Q: I am Vitamin D deficient and should be taking 2,000 IU’s a day. Without taking vitamin supplements or drinking milk, what else can I eat or drink organically to make up for the deficit that would be equivalent to taking 2,000 IU’s a day?
A: The primary role of vitamin D is absorption and regulation of calcium. Osteopenia, osteoporosis, and osteomalacia are the chief consequences of vitamin D deficiency. Beyond bone health, there is emerging evidence that vitamin D supports the health of muscle and nerve tissue.The best way to avoid deficiency is to consume foods rich in vitamin D3, get some sunshine and take a supplement.
Vitamin D comes in two forms: vitamin D2 and vitamin D3. Vitamin D3 is preferred because it can be converted more efficiently to the form the body uses. Adequate intake from food alone is challenging because there is a limited number of foods that are rich in vitamin D3. The best sources are fatty fish such as salmon, sardines, trout, and mackerel. Below is a list of the best dietary sources of Vitamin D3.
- 3.5 oz salmon, wild caught: 600-1000 IU
- 3.5 oz. salmon, canned: 300-600 IU
- 3.5 oz. sardines, canned: 300 IU
- 3.5 oz. mackerel, canned: 250 IU
- 1 large whole egg: 41 IU
- 8 oz. fortified milk or yogurt: 100-200 IU
- 8 oz. fortified orange juice: 100 IU
During the summer, our body can make about 10,000 IU of vitamin D3 just from being outside in shorts and a t-shirt for 10-20 minutes! Unfortunately, from October through March the sun angle drops so low in the United States that we can no longer make vitamin D3 from the sun. Therefore, it is important to take a supplement to maintain an optimal blood concentration: 40-80 Nano grams per milliliter (ng/ml) 25-hydroxy vitamin D (25(OH)D).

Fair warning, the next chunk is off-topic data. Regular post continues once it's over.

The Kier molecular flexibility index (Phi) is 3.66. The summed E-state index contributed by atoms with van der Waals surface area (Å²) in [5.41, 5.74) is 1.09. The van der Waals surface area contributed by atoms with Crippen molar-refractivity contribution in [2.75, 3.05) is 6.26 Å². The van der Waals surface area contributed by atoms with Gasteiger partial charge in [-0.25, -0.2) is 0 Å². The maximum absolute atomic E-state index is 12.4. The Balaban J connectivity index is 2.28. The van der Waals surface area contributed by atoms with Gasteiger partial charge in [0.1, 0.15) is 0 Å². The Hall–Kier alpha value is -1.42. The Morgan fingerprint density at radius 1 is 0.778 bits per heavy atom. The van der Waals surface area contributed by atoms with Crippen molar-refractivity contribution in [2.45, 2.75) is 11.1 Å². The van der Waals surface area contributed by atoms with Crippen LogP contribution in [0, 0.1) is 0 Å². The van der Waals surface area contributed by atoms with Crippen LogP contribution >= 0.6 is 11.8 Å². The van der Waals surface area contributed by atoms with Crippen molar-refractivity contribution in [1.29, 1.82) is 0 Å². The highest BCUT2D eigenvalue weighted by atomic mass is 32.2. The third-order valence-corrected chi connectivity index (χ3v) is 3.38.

What could increase the risk of developing vitamin D deficiency?
- Gastric bypass surgery
- Inflammatory bowel disease
- A condition that causes fat malabsorption
- Overweight or obesity
- Advanced age
If you have vitamin D deficiency — defined as less than 30 ng/ml 25(OH)D — your health care provider should review your medical history, supplements and medications to determine the dose that is right for you. Repeat blood tests should be done and your health care provider should adjust the dose as your vitamin D3 levels are restored.
A note about toxicity: Vitamin D toxicity is extremely rare and is usually due to taking extremely high doses—50,000 IU. Vitamin D toxicity—200-250 ng/ml 25(OH)D—can increase risk for calcification of the kidneys and blood vessels. These negative effects disappear once high dose are discontinued.